The experience of moving through the natural habitat of large numbers of wild and dangerous animals, from the somewhat vulnerable vantage point of a saddle, has, for me, put Isaiah’s vision of a peaceable kingdom into what you might call perspective. Calves and lions and fatlings do not lie down together, nor does the leopard lie down with the kid, unless she has killed it and is devouring it for supper. The wolf does not live with the lamb; nor do the cow and the bear graze together. And don’t even get me started on hippos. Isaiah’s vision of a peaceable kingdom represents a drastic shift away from the created order in which nature really often is red in tooth and claw.
It is, of course, difficult for modern people like us to come into contact with the natural world, and even more difficult to do so in a way that allows us to experience anything like vulnerability, to actually interact with other species of animals or to observe their interactions with each other. The wild kingdom had never been anything for me but a TV show before my African safari. But it is wild and it is real. And I hope I never forget the feeling of galloping away from a grumpy elephant who doesn’t know who you think you are, and has started moving toward you with deliberate speed, ears flared, perhaps to put you in your place.Ú
Wild kingdoms are all around us – in nature and of our own making in human society. And it is just as well, from time to time, to get in touch with just how wild the world around us is.
It was a 19th century Pennsylvania artist from Bucks County, Edward Hicks, who made famous the image of the Peaceable Kingdom that Isaiah describes in our reading this morning. He produced more than sixty versions of the image, depicting the ox and the lion, the leopard and the lamb, and the little child among them who shall lead them. You probably have a version of one of his paintings filed away in the folk art section of your mind, and perhaps you can picture it now. Hicks’s paintings look to me like representations of a dream that spring from some deep part of the soul that yearns for God’s righteousness and peace, but knows how distant a hope this is. And in Advent the church aspires to an impossible task – we try to measure the distance from our wild kingdoms to the peaceable kingdom that God will establish when he shall come to judge the earth.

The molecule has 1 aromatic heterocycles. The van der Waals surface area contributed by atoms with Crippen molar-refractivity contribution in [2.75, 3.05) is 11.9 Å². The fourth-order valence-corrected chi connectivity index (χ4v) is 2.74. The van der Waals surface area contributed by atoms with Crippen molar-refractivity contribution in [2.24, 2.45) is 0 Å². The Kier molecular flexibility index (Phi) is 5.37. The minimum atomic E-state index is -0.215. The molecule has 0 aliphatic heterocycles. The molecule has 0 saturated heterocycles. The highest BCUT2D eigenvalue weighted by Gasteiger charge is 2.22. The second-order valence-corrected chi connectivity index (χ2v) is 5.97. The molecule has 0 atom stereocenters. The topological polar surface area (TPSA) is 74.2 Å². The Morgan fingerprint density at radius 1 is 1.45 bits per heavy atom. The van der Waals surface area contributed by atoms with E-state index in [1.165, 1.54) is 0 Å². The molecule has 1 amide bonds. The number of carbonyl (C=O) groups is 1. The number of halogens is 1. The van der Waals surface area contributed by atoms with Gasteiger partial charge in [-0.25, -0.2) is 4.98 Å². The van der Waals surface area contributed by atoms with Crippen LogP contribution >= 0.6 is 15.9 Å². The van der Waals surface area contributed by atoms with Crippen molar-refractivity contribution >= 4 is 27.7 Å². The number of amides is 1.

It may come as a surprise to us every year to be reminded that God is not merely leading us on a safari through a dangerous life in a wild kingdom, and to hear, instead, that God’s will bends toward a peaceable kingdom in which violence, enmity, and discord have no hold, and in which even nature’s teeth and claws have been cleansed and soothed. The image of the peaceable kingdom haunts us at the outset of the church year, because it points toward a hope that is greater than the quite modest hope that we might learn to be nice to one another – an accomplishment that ought not to have to wait for the end of time, but so often these days among the highest aspirations of the church. No, the peaceable kingdom is not merely the polite and friendly kingdom. In the peaceable kingdom of God, the very nature of creation is bent back toward God’s will in the perfection of goodness whence all things sprang into being. Nor is the peaceable kingdom a vision of heaven, the realms of the courts of God Almighty where angels sing and saints abide. No, this description is Isaiah’s version of the apocalypse: the revelation of God’s secrets for the earth and its inhabitants that shall come to pass in the fullness of time.
What does it say about our society that entertainment these days is full of apocalyptic visions of zombies and the living dead, but almost nowhere can be found an image of the peaceable kingdom?